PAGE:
During her three decades as a nurse, Main Line Health’s Colleen Rogers has cared for diabetic patients too weak to lift their leg to allow her to change the dressing on foot or limb wounds by herself. The registered nurse wondered why there wasn’t a device to cradle the limb instead of having to find another nurse to hold it up.
For years she had a concept in mind for such a simple-to-operate, adjustable device. However, she never thought of herself as a potential inventor until 2019, when the Lankenau Institute for Medical Research (LIMR), part of Main Line Health, put out a call for ideas from frontline healthcare workers that could be advanced to prototyping and production to benefit patients. The effort to aid diabetes patients and caregivers was on.
“I was overjoyed to finally have somebody interested in it,” Rogers said. “We do so much wound care. For a person with diabetes or other conditions who’s not compromised, it’s hard to hold your leg up to let us dress the wound if you’re not fit, let alone if you’re sick and in a hospital bed, or even on a ventilator.”
Lankenau Ventures, a joint venture formed to accelerate development and commercialization of inventions conceived by those in the medical field like Rogers, has now licensed the invention and it is moving toward being prototyped. The joint venture includes LIMR; L2C Partners of Wynnewood, LIMR’s intellectual property manager; and Early Charm Ventures of Baltimore, a science-oriented invention studio that brings such new devices to market.
More than 34 million Americans, or 1 in 10, have diabetes. Approximately 15% of these individuals develop an open sore or wound called a diabetic foot ulcer, commonly located on the bottom of the foot, which is the result of nerve damage and poor blood flow that can accompany the disease.
Diabetes is the leading cause of lower extremity amputations in the United States not caused by trauma. An estimated 14-24% of patients with diabetes who develop a foot ulcer have an amputation, according to the Centers for Disease Control and Prevention. Research, however, has shown that the development of a foot ulcer is preventable with proper wound care.
A variety of limb support devices are on the market to assist with patients with diabetes and other conditions with wound care, but some are bulky and not easily maneuverable, and others are intricate and expensive. Some have to be affixed to the hospital bed.
The Rogers Limb Support Device is height- and position-adjustable, allowing any limb to be comfortably supported. Its mobile base can slide underneath a bed, easing use in tight spaces like a patient room. It is also lightweight and mobile. A patent application has been filed for the device.
“This is exactly the kind of practical, smart concept that we were looking for when we asked nurses to provide their ideas for new inventions,” said George Prendergast, President and CEO of LIMR. “Patients and caregivers stand to benefit, and I believe hospitals and other medical facilities will be eager to put it to use.”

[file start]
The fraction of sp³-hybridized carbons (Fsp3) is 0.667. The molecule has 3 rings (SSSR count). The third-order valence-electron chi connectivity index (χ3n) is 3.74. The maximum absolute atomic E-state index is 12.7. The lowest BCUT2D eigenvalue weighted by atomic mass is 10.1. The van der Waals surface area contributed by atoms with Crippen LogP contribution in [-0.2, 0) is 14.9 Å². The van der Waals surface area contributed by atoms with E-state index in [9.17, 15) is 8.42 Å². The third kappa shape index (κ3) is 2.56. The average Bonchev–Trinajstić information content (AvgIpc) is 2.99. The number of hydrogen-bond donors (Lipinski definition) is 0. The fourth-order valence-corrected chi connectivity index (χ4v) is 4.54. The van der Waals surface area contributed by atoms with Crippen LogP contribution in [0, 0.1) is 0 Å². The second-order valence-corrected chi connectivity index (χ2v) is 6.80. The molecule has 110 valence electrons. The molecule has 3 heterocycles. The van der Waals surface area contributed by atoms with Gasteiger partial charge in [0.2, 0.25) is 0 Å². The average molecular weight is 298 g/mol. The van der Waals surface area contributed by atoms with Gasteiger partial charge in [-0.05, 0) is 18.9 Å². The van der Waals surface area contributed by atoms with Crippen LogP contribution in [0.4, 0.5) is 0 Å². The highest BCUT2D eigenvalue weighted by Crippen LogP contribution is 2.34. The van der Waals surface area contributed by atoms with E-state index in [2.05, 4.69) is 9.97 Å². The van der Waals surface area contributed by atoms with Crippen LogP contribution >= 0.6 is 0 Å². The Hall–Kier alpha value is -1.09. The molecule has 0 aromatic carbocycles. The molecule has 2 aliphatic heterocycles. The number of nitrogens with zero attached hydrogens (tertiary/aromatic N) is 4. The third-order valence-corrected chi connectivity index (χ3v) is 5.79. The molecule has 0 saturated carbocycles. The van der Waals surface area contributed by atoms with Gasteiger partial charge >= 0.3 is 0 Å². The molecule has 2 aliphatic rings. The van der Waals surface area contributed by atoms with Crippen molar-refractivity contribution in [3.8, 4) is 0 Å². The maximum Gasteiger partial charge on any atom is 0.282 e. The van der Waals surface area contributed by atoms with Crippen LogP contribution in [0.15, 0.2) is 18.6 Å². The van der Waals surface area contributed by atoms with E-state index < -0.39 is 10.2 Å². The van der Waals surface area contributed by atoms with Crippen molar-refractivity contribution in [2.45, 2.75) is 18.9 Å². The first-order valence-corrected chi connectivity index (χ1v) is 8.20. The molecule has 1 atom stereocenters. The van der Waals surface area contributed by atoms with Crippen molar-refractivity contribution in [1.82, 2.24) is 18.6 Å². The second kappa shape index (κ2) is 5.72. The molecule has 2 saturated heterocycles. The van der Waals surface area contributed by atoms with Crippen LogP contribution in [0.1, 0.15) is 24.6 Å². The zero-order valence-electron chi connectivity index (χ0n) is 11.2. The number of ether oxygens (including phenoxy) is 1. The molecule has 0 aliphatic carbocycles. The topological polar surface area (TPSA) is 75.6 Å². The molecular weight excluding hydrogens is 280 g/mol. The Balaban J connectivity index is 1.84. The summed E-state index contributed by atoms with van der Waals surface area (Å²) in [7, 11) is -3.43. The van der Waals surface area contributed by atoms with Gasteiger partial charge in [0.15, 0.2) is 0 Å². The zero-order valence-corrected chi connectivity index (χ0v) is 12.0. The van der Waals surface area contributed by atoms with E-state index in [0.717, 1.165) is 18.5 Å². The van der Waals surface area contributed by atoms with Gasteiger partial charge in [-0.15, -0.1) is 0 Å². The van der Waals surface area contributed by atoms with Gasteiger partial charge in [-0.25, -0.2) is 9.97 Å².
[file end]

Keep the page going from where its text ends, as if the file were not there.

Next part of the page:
The United States has over 5,000 hospitals, of which 420 are long-term acute care hospitals—all sites where the device could be used. The nation also has 15,600 nursing homes with 1.7 million licensed beds. The global wound care market is projected to reach $22 billion by 2025.
This device would allow healthcare facilities to save on personnel and cost by reducing the number of occasions when two caregivers would be required to attend to a patient instead of one.
The device is just one front where LIMR is making advances against diabetes. LIMR scientists recently were awarded a three-year, $1.67 million grant to study a molecule that may be key to preventing life-threatening diabetes complications including kidney disease, heart disease, and stroke.
Across its health system, Main Line Health focuses on nursing quality. It twice has received the System Magnet® designation from the American Nurses Credentialing Center, the nation's highest recognition of excellence in nursing care, awarded to only 8 percent of hospitals overall. Main Line Health officials consider her an exemplary example of their nursing staff.
“I was so happy when my manager at Bryn Mawr Rehab, Nick Caines, connected me with Merle Gilmore of L2C Partners,” Rogers said. “This was an idea in the back of my head, and now I have people working on this to help nurses and patients.”
See here to view the full list of LIMR-developed IP and technologies available for licensing posted on the LIMR website.
About L2C Partners:
L2C Partners, founded in 2015 by Merle Gilmore, provides outsourced technology transfer and commercialization services in the pharma, bioscience and tech categories for educational institutions and research centers.
About Early Charm:
Early Charm is a venture studio based in the Charm City (Baltimore) that creates, owns and operates companies in four different industry verticals: Advanced Materials, Drug Discovery, AG Tech and Engineered Products. Early Charm continuously engages with industry to identify current market needs. Once those market needs are assessed, we source cutting-edge technologies that fulfill those needs and develop and commercialize the resulting products and services.